The Sussex County Council this week unanimously approved a tower license agreement for wireless high-speed internet that would be aimed at incentivizing wireless service providers.
“We know to provide internet to our rural areas is not economical,” said Dwayne Kilgo, director of Information Technology for the County. “It’s very costly. It’s tens of thousands per mile.”
Kilgo said significant broadband “deserts” exist in the county, noting that Sussex is ranked 438th out of all the counties in the country in terms of broadband service.
“Affordable wired broadband is still out of reach for many rural areas, where access beyond 10 megabits is rare.”
The agreement, said Kilgo, would serve county residents and businesses, and provide for economic growth.
Councilman Sam Wilson asked about the use of satellites to provide service. Kilgo said they have a high latency, noting that the “USDA does not consider satellites as true, proven internet service to rural areas, so it’s not even considered.”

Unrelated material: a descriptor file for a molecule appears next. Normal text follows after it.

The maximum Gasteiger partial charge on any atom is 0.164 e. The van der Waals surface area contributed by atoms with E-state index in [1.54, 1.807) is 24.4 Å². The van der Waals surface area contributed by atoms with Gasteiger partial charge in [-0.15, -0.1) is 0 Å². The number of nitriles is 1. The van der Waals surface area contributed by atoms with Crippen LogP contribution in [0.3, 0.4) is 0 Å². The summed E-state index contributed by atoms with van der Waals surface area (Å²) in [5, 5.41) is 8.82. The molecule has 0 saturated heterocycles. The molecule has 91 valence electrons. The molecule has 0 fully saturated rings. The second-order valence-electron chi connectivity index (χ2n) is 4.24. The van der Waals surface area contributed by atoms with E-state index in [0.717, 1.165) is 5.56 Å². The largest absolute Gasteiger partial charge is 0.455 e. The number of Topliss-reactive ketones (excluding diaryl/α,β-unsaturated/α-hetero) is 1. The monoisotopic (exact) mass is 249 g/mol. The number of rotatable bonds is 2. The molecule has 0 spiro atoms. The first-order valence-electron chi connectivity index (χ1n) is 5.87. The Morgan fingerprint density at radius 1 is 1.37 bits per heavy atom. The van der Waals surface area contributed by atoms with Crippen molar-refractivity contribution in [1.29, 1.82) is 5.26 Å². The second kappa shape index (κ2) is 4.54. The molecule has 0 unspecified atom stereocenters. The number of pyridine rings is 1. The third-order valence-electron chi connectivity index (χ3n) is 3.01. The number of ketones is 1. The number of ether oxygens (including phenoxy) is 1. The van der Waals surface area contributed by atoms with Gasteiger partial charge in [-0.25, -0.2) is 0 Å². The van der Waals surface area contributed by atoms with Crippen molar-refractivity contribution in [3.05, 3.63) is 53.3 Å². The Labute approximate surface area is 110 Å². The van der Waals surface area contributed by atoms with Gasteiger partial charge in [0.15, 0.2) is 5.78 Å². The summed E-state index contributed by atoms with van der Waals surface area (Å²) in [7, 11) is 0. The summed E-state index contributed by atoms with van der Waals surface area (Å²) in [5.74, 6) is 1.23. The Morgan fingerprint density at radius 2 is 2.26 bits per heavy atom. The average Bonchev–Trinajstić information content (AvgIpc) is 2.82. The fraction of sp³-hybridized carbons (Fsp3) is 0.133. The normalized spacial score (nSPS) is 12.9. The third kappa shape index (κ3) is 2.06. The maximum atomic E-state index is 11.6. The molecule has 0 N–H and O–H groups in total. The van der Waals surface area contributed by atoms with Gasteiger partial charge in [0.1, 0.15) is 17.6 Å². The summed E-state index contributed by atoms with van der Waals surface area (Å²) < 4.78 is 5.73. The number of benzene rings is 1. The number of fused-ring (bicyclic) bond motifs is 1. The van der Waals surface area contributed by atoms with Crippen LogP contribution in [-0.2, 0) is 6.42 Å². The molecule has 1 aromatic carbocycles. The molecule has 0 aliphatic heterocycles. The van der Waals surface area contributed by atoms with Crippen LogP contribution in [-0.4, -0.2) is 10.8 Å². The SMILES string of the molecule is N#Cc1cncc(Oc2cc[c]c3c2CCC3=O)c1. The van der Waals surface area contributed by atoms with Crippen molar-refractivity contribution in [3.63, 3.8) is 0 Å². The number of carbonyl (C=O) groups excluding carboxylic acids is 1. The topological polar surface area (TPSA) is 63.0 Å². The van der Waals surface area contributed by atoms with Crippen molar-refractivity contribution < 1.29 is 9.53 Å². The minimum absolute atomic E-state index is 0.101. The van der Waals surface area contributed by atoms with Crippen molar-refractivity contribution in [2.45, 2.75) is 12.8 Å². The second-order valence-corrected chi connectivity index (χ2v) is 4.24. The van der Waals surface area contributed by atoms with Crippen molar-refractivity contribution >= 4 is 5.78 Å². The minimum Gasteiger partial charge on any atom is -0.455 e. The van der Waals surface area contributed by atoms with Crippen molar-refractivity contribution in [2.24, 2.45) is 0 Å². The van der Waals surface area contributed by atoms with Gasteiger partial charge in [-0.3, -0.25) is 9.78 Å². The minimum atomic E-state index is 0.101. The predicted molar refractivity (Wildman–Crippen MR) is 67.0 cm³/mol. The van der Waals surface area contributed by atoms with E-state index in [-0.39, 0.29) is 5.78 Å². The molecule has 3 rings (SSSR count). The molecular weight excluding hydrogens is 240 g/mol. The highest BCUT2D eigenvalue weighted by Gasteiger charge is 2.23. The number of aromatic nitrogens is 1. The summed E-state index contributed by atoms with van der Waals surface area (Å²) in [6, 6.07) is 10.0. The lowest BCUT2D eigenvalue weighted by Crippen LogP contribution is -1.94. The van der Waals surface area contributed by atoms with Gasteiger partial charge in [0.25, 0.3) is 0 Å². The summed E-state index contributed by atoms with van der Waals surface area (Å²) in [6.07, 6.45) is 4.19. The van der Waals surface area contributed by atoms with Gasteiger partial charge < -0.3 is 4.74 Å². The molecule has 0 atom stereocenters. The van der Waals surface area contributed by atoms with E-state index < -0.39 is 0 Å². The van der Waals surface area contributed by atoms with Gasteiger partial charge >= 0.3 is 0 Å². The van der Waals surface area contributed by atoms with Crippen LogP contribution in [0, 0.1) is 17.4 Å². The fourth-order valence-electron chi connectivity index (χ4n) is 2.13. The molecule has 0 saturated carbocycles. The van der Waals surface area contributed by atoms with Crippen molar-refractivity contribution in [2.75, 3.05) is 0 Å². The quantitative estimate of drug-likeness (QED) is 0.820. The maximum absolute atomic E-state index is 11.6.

County Administrator Todd Lawson noted that the council had allocated $1 million in its current fiscal-year budget for broadband expansion.
“We’ve got to do this because of the kids,” said Councilman Rob Arlett. “A lot of these kids go home, can’t do homework, they can’t gain access. I think we have to continue to seek and search for new ways to bring high-speed internet to our residents and those students.”
According to a memorandum to the council, the agreement “authorizes any wireless internet service provider access to all County-owned vertical assets (e.g. towers) and/or access to up to two (2) state-owned towers. In the agreement, the county would pay the Delaware Division of Communications $1000.00/month for each state tower requested by the WISP for a maximum of two (2) years.”
The council voted unanimously, 5-0, to approve the agreement.